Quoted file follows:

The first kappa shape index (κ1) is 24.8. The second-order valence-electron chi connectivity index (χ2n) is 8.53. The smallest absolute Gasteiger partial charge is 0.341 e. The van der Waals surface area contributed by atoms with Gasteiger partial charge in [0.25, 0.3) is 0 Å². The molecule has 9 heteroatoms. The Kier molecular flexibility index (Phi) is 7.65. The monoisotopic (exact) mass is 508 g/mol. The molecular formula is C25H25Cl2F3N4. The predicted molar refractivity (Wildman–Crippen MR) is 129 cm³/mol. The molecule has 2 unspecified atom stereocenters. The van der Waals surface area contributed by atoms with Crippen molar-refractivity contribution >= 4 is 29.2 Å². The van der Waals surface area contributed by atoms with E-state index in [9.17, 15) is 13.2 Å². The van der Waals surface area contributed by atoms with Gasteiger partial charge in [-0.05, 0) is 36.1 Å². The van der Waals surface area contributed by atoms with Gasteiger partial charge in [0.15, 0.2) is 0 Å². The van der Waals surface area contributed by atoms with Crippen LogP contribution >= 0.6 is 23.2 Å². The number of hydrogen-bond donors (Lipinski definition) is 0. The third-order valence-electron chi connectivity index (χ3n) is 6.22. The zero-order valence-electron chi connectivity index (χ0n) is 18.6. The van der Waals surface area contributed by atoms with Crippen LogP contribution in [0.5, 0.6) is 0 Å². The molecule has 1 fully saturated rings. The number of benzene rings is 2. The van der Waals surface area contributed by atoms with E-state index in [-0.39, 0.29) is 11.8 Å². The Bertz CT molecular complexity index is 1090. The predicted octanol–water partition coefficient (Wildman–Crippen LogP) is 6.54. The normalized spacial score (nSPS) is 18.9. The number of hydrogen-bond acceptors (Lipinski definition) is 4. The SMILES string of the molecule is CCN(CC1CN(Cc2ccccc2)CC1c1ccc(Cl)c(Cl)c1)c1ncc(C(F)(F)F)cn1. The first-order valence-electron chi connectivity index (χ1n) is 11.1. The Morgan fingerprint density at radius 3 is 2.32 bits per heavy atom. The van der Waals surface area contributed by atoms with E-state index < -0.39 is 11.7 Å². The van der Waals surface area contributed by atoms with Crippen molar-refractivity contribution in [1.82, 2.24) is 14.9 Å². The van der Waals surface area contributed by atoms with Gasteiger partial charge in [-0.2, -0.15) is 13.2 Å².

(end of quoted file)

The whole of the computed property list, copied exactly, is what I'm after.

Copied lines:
The first kappa shape index (κ1) is 24.8. The second-order valence-electron chi connectivity index (χ2n) is 8.53. The smallest absolute Gasteiger partial charge is 0.341 e. The van der Waals surface area contributed by atoms with Gasteiger partial charge in [0.25, 0.3) is 0 Å². The molecule has 9 heteroatoms. The Kier molecular flexibility index (Phi) is 7.65. The monoisotopic (exact) mass is 508 g/mol. The molecular formula is C25H25Cl2F3N4. The predicted molar refractivity (Wildman–Crippen MR) is 129 cm³/mol. The molecule has 2 unspecified atom stereocenters. The van der Waals surface area contributed by atoms with Crippen molar-refractivity contribution >= 4 is 29.2 Å². The van der Waals surface area contributed by atoms with E-state index in [9.17, 15) is 13.2 Å². The van der Waals surface area contributed by atoms with Gasteiger partial charge in [-0.05, 0) is 36.1 Å². The van der Waals surface area contributed by atoms with Gasteiger partial charge in [0.15, 0.2) is 0 Å². The van der Waals surface area contributed by atoms with Crippen LogP contribution >= 0.6 is 23.2 Å². The number of hydrogen-bond donors (Lipinski definition) is 0. The third-order valence-electron chi connectivity index (χ3n) is 6.22. The zero-order valence-electron chi connectivity index (χ0n) is 18.6. The van der Waals surface area contributed by atoms with Crippen LogP contribution in [0.5, 0.6) is 0 Å². The molecule has 1 fully saturated rings. The number of benzene rings is 2. The van der Waals surface area contributed by atoms with E-state index in [-0.39, 0.29) is 11.8 Å². The Bertz CT molecular complexity index is 1090. The predicted octanol–water partition coefficient (Wildman–Crippen LogP) is 6.54. The normalized spacial score (nSPS) is 18.9. The number of hydrogen-bond acceptors (Lipinski definition) is 4. The SMILES string of the molecule is CCN(CC1CN(Cc2ccccc2)CC1c1ccc(Cl)c(Cl)c1)c1ncc(C(F)(F)F)cn1. The first-order valence-electron chi connectivity index (χ1n) is 11.1. The Morgan fingerprint density at radius 3 is 2.32 bits per heavy atom. The van der Waals surface area contributed by atoms with E-state index < -0.39 is 11.7 Å². The van der Waals surface area contributed by atoms with Crippen molar-refractivity contribution in [1.82, 2.24) is 14.9 Å². The van der Waals surface area contributed by atoms with Gasteiger partial charge in [-0.2, -0.15) is 13.2 Å².